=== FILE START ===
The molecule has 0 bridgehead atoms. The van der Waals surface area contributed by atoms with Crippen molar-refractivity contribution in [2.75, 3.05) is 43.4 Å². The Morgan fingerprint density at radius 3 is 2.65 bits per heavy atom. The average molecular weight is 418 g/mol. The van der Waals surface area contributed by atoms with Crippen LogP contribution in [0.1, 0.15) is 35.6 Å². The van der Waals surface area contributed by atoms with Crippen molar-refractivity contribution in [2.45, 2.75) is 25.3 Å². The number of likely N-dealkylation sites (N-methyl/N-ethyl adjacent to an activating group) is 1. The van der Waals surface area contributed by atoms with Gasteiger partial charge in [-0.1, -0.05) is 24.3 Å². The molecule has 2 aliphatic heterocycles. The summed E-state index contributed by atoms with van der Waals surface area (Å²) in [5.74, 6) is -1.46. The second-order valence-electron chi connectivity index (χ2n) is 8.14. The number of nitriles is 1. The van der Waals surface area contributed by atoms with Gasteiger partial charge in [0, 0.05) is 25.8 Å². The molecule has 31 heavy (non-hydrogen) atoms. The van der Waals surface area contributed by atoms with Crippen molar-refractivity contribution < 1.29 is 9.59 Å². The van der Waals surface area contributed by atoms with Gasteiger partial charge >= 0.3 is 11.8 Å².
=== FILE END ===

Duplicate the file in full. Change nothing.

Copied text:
The molecule has 0 bridgehead atoms. The van der Waals surface area contributed by atoms with Crippen molar-refractivity contribution in [2.75, 3.05) is 43.4 Å². The Morgan fingerprint density at radius 3 is 2.65 bits per heavy atom. The average molecular weight is 418 g/mol. The van der Waals surface area contributed by atoms with Crippen LogP contribution in [0.1, 0.15) is 35.6 Å². The van der Waals surface area contributed by atoms with Crippen molar-refractivity contribution in [2.45, 2.75) is 25.3 Å². The number of likely N-dealkylation sites (N-methyl/N-ethyl adjacent to an activating group) is 1. The van der Waals surface area contributed by atoms with Gasteiger partial charge in [-0.1, -0.05) is 24.3 Å². The molecule has 2 aliphatic heterocycles. The summed E-state index contributed by atoms with van der Waals surface area (Å²) in [5.74, 6) is -1.46. The second-order valence-electron chi connectivity index (χ2n) is 8.14. The number of nitriles is 1. The van der Waals surface area contributed by atoms with Gasteiger partial charge in [0, 0.05) is 25.8 Å². The molecule has 31 heavy (non-hydrogen) atoms. The van der Waals surface area contributed by atoms with Crippen molar-refractivity contribution < 1.29 is 9.59 Å². The van der Waals surface area contributed by atoms with Gasteiger partial charge >= 0.3 is 11.8 Å².